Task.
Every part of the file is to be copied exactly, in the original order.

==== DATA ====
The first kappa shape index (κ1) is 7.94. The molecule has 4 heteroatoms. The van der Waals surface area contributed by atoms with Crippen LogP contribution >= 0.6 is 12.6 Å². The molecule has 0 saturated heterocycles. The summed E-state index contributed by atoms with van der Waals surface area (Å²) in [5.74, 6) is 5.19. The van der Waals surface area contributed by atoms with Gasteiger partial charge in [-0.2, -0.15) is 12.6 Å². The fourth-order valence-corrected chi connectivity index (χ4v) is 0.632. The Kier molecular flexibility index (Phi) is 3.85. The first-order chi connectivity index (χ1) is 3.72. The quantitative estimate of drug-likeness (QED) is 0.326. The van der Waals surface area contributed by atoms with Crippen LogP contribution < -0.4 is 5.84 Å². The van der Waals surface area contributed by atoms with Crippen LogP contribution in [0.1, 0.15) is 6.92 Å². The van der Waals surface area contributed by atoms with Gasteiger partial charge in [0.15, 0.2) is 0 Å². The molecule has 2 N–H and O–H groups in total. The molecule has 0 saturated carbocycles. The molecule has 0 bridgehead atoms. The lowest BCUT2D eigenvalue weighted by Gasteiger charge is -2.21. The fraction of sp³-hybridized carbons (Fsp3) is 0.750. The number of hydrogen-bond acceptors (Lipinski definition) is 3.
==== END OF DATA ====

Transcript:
The first kappa shape index (κ1) is 7.94. The molecule has 4 heteroatoms. The van der Waals surface area contributed by atoms with Crippen LogP contribution >= 0.6 is 12.6 Å². The molecule has 0 saturated heterocycles. The summed E-state index contributed by atoms with van der Waals surface area (Å²) in [5.74, 6) is 5.19. The van der Waals surface area contributed by atoms with Gasteiger partial charge in [-0.2, -0.15) is 12.6 Å². The fourth-order valence-corrected chi connectivity index (χ4v) is 0.632. The Kier molecular flexibility index (Phi) is 3.85. The first-order chi connectivity index (χ1) is 3.72. The quantitative estimate of drug-likeness (QED) is 0.326. The van der Waals surface area contributed by atoms with Crippen LogP contribution < -0.4 is 5.84 Å². The van der Waals surface area contributed by atoms with Crippen LogP contribution in [0.1, 0.15) is 6.92 Å². The van der Waals surface area contributed by atoms with Gasteiger partial charge in [0.15, 0.2) is 0 Å². The molecule has 2 N–H and O–H groups in total. The molecule has 0 saturated carbocycles. The molecule has 0 bridgehead atoms. The lowest BCUT2D eigenvalue weighted by Gasteiger charge is -2.21. The fraction of sp³-hybridized carbons (Fsp3) is 0.750. The number of hydrogen-bond acceptors (Lipinski definition) is 3.